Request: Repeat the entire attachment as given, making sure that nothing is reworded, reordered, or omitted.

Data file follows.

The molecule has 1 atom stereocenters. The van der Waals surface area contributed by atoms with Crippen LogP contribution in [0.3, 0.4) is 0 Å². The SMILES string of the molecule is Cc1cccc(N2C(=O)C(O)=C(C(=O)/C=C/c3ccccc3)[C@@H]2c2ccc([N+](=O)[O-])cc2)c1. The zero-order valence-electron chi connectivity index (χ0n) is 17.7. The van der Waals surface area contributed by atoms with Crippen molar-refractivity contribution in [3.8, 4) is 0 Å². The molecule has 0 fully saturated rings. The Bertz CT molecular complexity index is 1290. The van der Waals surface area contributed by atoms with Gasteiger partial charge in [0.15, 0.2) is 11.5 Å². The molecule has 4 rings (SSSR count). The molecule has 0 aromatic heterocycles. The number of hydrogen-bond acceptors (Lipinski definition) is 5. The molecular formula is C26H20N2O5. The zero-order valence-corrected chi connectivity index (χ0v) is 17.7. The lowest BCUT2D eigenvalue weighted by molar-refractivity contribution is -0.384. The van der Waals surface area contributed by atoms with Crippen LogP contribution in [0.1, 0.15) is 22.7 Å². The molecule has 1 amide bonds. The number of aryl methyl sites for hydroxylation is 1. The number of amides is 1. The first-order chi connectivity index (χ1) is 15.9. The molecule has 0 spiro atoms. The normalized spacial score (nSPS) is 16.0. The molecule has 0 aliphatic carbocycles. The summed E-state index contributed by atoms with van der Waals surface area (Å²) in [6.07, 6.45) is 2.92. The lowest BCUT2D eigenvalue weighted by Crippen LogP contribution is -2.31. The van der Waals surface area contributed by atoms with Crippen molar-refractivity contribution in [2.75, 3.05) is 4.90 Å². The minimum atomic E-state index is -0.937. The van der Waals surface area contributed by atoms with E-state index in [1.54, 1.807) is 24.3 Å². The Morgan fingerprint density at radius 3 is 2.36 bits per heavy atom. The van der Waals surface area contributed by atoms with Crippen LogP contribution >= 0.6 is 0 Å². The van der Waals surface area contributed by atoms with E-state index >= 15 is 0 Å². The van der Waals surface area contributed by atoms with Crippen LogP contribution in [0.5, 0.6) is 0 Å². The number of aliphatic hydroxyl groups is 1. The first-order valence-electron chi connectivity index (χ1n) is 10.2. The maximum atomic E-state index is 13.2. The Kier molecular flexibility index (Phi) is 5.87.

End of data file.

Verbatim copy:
The molecule has 1 atom stereocenters. The van der Waals surface area contributed by atoms with Crippen LogP contribution in [0.3, 0.4) is 0 Å². The SMILES string of the molecule is Cc1cccc(N2C(=O)C(O)=C(C(=O)/C=C/c3ccccc3)[C@@H]2c2ccc([N+](=O)[O-])cc2)c1. The zero-order valence-electron chi connectivity index (χ0n) is 17.7. The van der Waals surface area contributed by atoms with Crippen molar-refractivity contribution in [3.8, 4) is 0 Å². The molecule has 0 fully saturated rings. The Bertz CT molecular complexity index is 1290. The van der Waals surface area contributed by atoms with Gasteiger partial charge in [0.15, 0.2) is 11.5 Å². The molecule has 4 rings (SSSR count). The molecule has 0 aromatic heterocycles. The number of hydrogen-bond acceptors (Lipinski definition) is 5. The molecular formula is C26H20N2O5. The zero-order valence-corrected chi connectivity index (χ0v) is 17.7. The lowest BCUT2D eigenvalue weighted by molar-refractivity contribution is -0.384. The van der Waals surface area contributed by atoms with Crippen LogP contribution in [0.1, 0.15) is 22.7 Å². The molecule has 1 amide bonds. The number of aryl methyl sites for hydroxylation is 1. The number of amides is 1. The first-order chi connectivity index (χ1) is 15.9. The molecule has 0 spiro atoms. The normalized spacial score (nSPS) is 16.0. The molecule has 0 aliphatic carbocycles. The summed E-state index contributed by atoms with van der Waals surface area (Å²) in [6.07, 6.45) is 2.92. The lowest BCUT2D eigenvalue weighted by Crippen LogP contribution is -2.31. The van der Waals surface area contributed by atoms with Crippen molar-refractivity contribution in [2.75, 3.05) is 4.90 Å². The minimum atomic E-state index is -0.937. The van der Waals surface area contributed by atoms with E-state index in [1.54, 1.807) is 24.3 Å². The Morgan fingerprint density at radius 3 is 2.36 bits per heavy atom. The van der Waals surface area contributed by atoms with Crippen LogP contribution >= 0.6 is 0 Å². The van der Waals surface area contributed by atoms with E-state index >= 15 is 0 Å². The van der Waals surface area contributed by atoms with Crippen LogP contribution in [0.5, 0.6) is 0 Å². The number of aliphatic hydroxyl groups is 1. The first-order valence-electron chi connectivity index (χ1n) is 10.2. The maximum atomic E-state index is 13.2. The Kier molecular flexibility index (Phi) is 5.87.